There’s a lot that can go wrong with your cake from the time of mixing the ingredients to the time you remove it from the oven.
This makes cake-making a demanding and delicate affair.
Some errors can’t be corrected, like when the cake fails to rise.
Others are easily rectifiable, like when cakes get stuck in the tins.
So, Can You Re-Bake an Undercooked Cake?
Broadly speaking, yes, but can depend on its current temperature. If it’s still hot, the answer is “yes” but the second shot may not deliver the quality you wanted in the beginning.
Once The Cake Cools, Re-Baking Is A “NO NO”
Once the heat leaves your cake, there’s nothing you can do about it.
It’s only right that you return it in the oven while it’s still hot or warm to pick up from where the baking process stopped.
Returning a cold cake in the oven will get you nothing but a hardened, chewy mess.
Just How Undercooked Is Your Cake?
Undercooking occurs on a spectrum – the degree will vary from barely recognizable to near raw ball of dough.
To check the degree, poke the cake with a toothpick.
If the tester comes out with sticky debris on it, that part of the cake is undercooked.
In extreme cases, you don’t need to look hard to see – if the cake is sunken at the center, it’s undercooked.
Here are the different levels of undercooking:
1. Completely Raw Cake
In this case, the cake didn’t bake beyond a few minutes after the preheating stage.
It has zero signs of baking, basically. If it’s still warm, just return it to the oven as if you are starting.
Let it stay in the oven for an extra 15 – 20 minutes before you check the progress again.
2. The Middle Is Uncooked
This is probably the most common problem in cake preparation.
Often, it has something to do with temperature inconsistencies in the oven.
For a cake with a raw middle, a trip back in the oven would do but make sure you wrap it in aluminum foil. The foil is integral to trapping the heat close to the cake and ensuring it penetrates deep enough to reach the middle part.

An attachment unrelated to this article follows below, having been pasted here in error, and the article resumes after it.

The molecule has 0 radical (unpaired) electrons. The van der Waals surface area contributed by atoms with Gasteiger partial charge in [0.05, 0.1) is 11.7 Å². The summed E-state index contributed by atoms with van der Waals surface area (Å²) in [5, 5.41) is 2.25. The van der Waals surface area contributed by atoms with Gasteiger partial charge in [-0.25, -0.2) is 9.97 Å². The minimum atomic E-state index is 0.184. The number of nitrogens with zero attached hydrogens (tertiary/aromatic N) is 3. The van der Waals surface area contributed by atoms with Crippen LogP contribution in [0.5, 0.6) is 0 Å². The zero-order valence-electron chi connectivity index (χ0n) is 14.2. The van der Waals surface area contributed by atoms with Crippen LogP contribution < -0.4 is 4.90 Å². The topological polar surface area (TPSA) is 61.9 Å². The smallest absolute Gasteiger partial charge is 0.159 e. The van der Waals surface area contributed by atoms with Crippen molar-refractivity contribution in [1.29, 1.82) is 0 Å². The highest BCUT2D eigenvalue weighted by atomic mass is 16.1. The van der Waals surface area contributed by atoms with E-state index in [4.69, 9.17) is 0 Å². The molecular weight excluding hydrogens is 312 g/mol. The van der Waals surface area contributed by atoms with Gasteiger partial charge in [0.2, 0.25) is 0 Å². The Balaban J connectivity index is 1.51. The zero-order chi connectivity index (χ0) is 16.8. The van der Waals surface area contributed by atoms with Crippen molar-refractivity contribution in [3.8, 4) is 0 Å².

Bake for 10 – 15 minutes and check the progress after 5 – 7 minutes to make sure you got it right this time.
3. The Bottom Is Undercooked
Uncooked bottoms are hard to rectify.
They are also harder to detect because testers and toothpicks are best suited for a whole cake or middle testing.
So, it’s likely you will learn from your first bite when it is too late to return it to the oven.
Often, this type of undercooking has something to do with imperfect placement.
If it’s still warm, return it to the oven and put it on the rack you think will expose it to more heat.
If it didn’t work with the middle rack last time, place it on the bottom rack this time.
You can wrap it with aluminum foil for even heat distribution.
Try to turn off the heat in the upper section to focus on the bottom part.
4. Soggy Cake
A soggy cake is a special type of undercooking that can be traced back to the mixing bowl.
If you didn’t mix the ingredients well enough, the final product will feel soggy and won’t bake completely. Another cause can be a shorter baking time.
If you disregard the time recommended by the recipe and remove the cake earlier, you will certainly end up with a soggy, inedible heap of dough.
If it’s still warm, return it in there and complete the recommended time.
A Moist Cake Has Issues Bigger Than Undercooking